The beginning, end, and everything in between

An Observer reporter recounts her sexual abuse and recovery

Hannah Soukup and Indie Wilson

 

Note to readers: The following story contains descriptions of sexual abuse. Observer staff writer Hannah Soukup recounts her abuse at the hands of her former stepfather. Observer staff writer Indie Wilson provides context on how common this type of abuse is and what the consequences are for victims. 

 

Uneasiness 

“Honey, we’re not getting back together,” my mother said. “Stop getting your hopes up.” 

I have heard these words since I was 3-years-old. I never realized the impact my parents’ divorce had on me, but the undeniable hope I had to get my father back broke my heart when my mother made it clear that their marriage was over. 

My mother met my future stepdad on a dating app. I considered him a second father, and at the beginning, he was nice. My parents had joint custody, but I primarily lived with my mother in my stepfather’s home and saw my biological dad a fraction of the time I was with my mother. As years living under my stepfather’s roof, I realized how cold and callous he could be, but I felt he was all I had, so every one of his actions were excusable to my prepubescent mind. 

I learned to appreciate my parents’ split. Two difficult people cannot be together. It’s as simple as that. I grew up thinking my biological father was my personal superhero who could do no wrong, but much to my surprise, he could. Both of my parents made mistakes during the breakdown of their relationship, and it took a long time for me to recover from their blatant disregard of my feelings. I was always the parcel to be had, and the minute one parent appeared to be on my good side, it was hung over the other’s head.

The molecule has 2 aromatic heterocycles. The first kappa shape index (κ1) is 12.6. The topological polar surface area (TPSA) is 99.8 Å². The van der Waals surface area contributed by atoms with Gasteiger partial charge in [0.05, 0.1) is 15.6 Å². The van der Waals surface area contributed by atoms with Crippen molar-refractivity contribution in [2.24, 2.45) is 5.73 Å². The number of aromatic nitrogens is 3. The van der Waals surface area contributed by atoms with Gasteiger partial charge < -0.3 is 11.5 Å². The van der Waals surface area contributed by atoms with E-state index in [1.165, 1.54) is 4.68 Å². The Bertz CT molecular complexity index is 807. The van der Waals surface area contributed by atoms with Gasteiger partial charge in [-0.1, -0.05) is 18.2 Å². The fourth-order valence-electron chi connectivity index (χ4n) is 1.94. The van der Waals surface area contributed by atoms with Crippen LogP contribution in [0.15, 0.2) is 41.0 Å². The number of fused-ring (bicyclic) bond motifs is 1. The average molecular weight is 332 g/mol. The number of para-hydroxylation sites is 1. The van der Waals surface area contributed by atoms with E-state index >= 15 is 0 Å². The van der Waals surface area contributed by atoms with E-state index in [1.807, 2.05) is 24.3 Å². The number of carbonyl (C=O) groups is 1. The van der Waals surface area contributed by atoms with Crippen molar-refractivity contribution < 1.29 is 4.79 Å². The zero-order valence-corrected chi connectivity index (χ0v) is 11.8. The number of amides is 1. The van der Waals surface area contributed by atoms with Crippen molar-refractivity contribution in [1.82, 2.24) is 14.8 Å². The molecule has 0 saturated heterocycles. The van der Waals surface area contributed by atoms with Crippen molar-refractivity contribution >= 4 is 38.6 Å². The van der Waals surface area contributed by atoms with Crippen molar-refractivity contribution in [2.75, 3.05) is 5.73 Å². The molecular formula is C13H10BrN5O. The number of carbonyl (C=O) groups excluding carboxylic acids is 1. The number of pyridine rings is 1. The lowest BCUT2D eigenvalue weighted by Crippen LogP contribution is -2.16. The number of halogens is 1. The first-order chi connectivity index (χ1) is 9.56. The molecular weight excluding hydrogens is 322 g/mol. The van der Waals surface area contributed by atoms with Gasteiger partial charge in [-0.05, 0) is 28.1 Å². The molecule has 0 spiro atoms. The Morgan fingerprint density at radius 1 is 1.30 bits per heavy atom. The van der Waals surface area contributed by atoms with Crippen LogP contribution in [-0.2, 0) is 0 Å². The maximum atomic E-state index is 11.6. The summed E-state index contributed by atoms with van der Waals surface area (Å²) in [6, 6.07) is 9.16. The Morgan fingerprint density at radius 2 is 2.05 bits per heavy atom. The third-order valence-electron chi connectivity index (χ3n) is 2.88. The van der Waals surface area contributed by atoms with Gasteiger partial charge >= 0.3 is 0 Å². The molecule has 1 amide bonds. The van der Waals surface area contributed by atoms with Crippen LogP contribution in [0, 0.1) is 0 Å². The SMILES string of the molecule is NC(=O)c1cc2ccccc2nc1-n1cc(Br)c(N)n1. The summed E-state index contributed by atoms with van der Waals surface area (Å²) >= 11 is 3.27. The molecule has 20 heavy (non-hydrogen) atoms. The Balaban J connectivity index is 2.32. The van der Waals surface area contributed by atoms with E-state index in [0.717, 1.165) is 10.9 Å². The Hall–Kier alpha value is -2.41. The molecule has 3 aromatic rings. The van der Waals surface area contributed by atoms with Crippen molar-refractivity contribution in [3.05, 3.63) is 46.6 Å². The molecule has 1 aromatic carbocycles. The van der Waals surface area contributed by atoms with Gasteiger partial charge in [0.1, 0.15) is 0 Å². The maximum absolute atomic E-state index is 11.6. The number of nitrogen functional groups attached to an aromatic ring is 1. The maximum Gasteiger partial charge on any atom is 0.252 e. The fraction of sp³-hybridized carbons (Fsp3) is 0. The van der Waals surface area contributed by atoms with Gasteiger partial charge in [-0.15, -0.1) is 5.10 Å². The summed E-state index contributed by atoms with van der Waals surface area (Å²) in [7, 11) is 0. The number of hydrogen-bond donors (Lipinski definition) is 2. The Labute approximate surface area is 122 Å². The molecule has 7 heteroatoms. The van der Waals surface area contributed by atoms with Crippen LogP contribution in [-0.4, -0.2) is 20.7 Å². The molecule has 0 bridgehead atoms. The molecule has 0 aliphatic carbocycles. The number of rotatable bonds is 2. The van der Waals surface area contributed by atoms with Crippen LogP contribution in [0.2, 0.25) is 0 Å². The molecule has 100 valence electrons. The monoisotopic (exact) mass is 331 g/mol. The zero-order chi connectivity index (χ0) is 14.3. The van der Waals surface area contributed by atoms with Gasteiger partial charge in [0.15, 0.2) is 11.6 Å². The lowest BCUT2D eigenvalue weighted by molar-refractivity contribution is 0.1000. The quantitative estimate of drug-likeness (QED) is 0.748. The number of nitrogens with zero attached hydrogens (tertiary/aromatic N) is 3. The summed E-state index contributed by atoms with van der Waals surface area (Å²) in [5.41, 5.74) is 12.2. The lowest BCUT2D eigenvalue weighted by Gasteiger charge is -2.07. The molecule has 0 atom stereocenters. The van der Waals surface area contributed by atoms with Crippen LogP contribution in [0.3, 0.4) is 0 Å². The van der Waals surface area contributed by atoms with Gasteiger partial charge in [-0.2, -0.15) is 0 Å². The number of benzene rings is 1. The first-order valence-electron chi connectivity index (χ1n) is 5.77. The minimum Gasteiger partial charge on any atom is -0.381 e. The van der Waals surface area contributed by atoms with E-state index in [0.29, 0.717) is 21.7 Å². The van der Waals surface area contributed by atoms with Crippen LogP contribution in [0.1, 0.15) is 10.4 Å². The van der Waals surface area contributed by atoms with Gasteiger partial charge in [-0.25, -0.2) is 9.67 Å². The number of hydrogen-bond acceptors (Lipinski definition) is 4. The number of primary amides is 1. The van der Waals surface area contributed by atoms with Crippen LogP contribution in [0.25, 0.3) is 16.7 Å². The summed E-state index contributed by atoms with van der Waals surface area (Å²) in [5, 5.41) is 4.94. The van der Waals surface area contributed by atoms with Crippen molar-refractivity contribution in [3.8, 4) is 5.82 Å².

Before the divorce was finalized, both of my parents were in serious relationships. My father’s was sweet and comfortable; my mother’s was new and exciting.

As I was in my mother’s custody a majority of the time, I got accustomed to my new-found stepfather. My mother was not home much, so we grew very close. My biological father often seemed uncomfortable with how close we were, and to him, it all seemed strange how my stepfather put more effort into our relationship than the relationship between he and his two biological children. 

Never did I second guess the intentions my stepfather had during those early years, but he would break my heart soon enough. 

 

The Breach of Trust 

“Mom, I think something bad is going to happen to me,” I pleaded, not knowing if my mother’s seven-year marriage would falter under the strange touches her husband was giving me. 

“Nothing will, I wouldn’t have married someone if I knew they were going to hurt you,” my mom reassured.

I was about 10 when the strange touching started. It all started with subtle massages and late night visits which I did not want, nor was I aware of the intentions behind them. As a naïve child with an already dysfunctional homelife, I was unaware of how a real father figure was supposed to treat their child.